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2/3 HP to the Paws
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josbeat said:
But I was thinking that the VVTi or VTEC.... you know the variable timing of the cams was to get a best torque band possible.....of course better torque band bettert fuel milenage....
The problem is in the tradeoff each system makes to achieve its design goals.

VTEC and VVT-i control the intake cam timing and/or profile with the primary goal of lowering emissions. In addition to doing this, some very small engines (e.g. 2L and under) can see a tiny increase in torque as a result of changing the profile and/or timing of the intake cam at low rpm.

The tradeoff is a significant loss in power at lower RPM due to the geared-towards-emissions-and-economy cam profiles that virtually every variable cam timing system uses at low RPM.

While there is a slight increase in torque on smaller engines, there is a dramatic loss of overall power at lower rpm. This is not good. A standard cam ground and timed to specs designed to increase performance will improve torque and power at low, mid, and high rpms. (There are tradeoffs, of course, depending on the grind)

The concept of Variable Valve Timing can be applied to make power. E.g. you can use "normal" hot cams as the low-rpm profile with a given timing, then switch to the "hot" cams at higher rpm to increase flow. However, virtually no consumer VVT system does this. Instead, they have a "normal" cam which is activated at high RPM's, and an "economy" cam used for low RPM's.

So, yes, if you were wanting to build the street application from hell and effectively build your own VVT system, you could see some benefits to such a system assuming it was tuned for overall performance. However, you can just as easily make that extra power by playing with the overall ignition timing advance under the boost curve, while leaving the cams where they are.

In the context of this, VVT systems are useless on torquey turbocharged engines such as the 7m and 2jz. If you want economy, buy a honda. If you want performance, there are significantly cheaper and more effective options (read: Boost) to create it.

Assuming a perfectly developed and tuned VVT system, you may see a benefit of 20-30 pounds of torque and perhaps the same again in horsepower production in various areas on the power curve.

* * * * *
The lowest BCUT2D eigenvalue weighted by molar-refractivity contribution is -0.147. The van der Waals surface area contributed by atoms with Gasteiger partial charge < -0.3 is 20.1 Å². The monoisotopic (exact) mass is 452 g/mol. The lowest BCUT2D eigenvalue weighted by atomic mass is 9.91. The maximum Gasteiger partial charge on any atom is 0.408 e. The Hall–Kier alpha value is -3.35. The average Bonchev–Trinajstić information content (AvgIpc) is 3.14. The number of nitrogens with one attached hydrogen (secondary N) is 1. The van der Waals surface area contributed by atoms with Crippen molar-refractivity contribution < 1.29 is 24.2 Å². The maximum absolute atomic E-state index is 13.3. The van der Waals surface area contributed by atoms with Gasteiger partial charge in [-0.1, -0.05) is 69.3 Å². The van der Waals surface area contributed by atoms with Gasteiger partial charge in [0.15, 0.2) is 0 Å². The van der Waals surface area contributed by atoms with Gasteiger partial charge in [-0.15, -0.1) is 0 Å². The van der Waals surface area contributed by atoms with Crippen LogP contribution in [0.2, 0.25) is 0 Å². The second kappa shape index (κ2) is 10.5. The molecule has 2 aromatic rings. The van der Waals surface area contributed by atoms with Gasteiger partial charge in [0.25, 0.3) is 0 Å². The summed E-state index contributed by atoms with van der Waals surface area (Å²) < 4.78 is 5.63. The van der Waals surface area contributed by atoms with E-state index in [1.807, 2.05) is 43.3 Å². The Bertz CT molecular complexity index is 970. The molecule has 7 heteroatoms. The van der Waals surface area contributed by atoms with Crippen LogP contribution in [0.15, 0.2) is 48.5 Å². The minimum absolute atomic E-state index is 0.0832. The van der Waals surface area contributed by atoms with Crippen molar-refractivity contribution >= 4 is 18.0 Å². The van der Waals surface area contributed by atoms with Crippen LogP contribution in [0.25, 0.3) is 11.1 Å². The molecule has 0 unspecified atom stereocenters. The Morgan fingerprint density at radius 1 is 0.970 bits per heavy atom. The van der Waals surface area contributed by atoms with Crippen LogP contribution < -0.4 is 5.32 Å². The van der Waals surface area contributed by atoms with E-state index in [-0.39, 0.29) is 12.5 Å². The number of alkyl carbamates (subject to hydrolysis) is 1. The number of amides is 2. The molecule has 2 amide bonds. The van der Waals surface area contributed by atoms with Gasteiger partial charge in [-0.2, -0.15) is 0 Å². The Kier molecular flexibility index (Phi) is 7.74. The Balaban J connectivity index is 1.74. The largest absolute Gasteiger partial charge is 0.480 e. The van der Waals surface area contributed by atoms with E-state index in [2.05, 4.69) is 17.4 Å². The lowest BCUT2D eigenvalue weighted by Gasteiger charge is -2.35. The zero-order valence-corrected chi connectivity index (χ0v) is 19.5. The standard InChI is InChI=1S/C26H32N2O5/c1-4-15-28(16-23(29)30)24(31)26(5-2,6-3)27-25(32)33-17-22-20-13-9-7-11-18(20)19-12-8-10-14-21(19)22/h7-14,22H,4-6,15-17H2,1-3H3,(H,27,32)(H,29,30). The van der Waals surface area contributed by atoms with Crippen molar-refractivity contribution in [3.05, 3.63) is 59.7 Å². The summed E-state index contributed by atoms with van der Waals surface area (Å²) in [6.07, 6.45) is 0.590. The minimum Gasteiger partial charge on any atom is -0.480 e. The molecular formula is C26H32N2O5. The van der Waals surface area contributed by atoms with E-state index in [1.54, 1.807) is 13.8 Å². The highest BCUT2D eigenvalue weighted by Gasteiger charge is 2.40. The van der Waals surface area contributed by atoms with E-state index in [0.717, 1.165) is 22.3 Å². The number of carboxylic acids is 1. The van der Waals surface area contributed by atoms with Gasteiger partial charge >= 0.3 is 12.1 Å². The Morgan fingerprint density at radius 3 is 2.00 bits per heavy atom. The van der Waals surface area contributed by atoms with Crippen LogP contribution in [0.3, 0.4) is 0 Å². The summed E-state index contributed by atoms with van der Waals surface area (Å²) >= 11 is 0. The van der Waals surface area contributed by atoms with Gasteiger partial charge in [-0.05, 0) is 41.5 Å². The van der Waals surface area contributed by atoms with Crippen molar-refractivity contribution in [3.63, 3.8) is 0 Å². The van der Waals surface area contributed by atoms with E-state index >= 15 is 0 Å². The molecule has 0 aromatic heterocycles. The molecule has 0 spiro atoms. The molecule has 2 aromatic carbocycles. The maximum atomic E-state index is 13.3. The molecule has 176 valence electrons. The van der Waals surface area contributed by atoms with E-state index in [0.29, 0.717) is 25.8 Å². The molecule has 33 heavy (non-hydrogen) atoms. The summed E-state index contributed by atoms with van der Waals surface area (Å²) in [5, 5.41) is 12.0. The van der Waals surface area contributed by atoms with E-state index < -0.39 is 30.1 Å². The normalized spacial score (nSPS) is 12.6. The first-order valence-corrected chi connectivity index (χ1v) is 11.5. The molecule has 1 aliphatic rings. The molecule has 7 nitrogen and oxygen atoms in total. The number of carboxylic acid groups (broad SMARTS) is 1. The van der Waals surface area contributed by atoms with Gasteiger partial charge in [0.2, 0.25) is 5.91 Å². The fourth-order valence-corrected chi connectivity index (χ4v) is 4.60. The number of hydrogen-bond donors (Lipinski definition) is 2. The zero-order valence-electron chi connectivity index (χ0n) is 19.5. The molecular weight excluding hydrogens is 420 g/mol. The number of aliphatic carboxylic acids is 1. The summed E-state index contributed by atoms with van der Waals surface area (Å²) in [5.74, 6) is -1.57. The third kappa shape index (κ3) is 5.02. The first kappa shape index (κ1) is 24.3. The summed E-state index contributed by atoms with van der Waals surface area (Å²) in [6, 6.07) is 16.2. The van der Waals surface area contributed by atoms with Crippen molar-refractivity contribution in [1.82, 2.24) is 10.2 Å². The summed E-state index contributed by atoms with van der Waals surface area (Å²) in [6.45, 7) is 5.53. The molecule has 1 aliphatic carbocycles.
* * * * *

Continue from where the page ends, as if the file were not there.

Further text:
Add two pounds of boost and you get the same thing on the entire curve.

You can blow ten grand building up a 7m with a bigass turbo and fuel system, and go out and make 700 odd horsepower, or you can blow ten grand building a VVT system and get another 20 or 30 horsepower out of it along with slightly better fuel mileage and emissions.

Which makes more sense to you?
 

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wastegate hose is pulled
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Eh... The BMW "VANOS" system is not a VTEC variable lift system like a Honda uses.

It is desireable on ANY engine. Regardless of size or induction method adjusting camshaft timing optomizes cylinder filling for diferent RPM ranges. It is just too bad that there is no simple piece of rubber that is going to do that. Here is how the BMW system actually works- http://www.bmwworld.com/technology/vanos.htm It is a complex computer controlled system only available to OEM level manufacturers. In other words it is a pipe dream. :(
 
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Discussion Starter #15
simba hit it on the head with his last paragraph. its funny with all these newbies trying to come up with these crazy new technologys they "can" do, when its obviously not used on the 700-1000 hp supras that exist on this forum
 
J

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Discussion Starter #18 (Edited)
sorry
I only want to make the "SF" more interesting...
Sorry but all BMW have not a vvti electronic controled.
Pics soon, give my one day more to take pics from a book and directly to the BMW engine.
and if you seek in the web you will found some electric systems to put in some cars to adjust the timing cam ...yes electric with little electric motors and controller.

Is an idea only!!!!
I am not a newbies ,I was working with engines from six yeard old and now I have 34 , but I like to invent things you know! to keep my head working.
 
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Discussion Starter #19
And yes we are not talking about the lobe heigh ,talking about to move the Cams...
 

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Moderator, megalos ntabatzis!!
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i can see what youre all saying, what i dont see is how you would think this would yeild no results? wouldnt it improve the entire powerband, its like being able to run low lift smaller duration cams untill boost hits then you get bigger lift/duration, essestially, youll make more power down low and up top on stock head... Or am i misunderstanding this concept?

Obviously the advantage is not worht the money required, as simba said 2 psi would yeild the same power, but would it yeild the same overall driveability? probably not.

Unfortunetly we have yet to see a tuned vvt-i engine with some sort of upgraded cams due to the fact that the tech. is rare in supras in north america. Im sure its not as bad as you guys are making it out to be...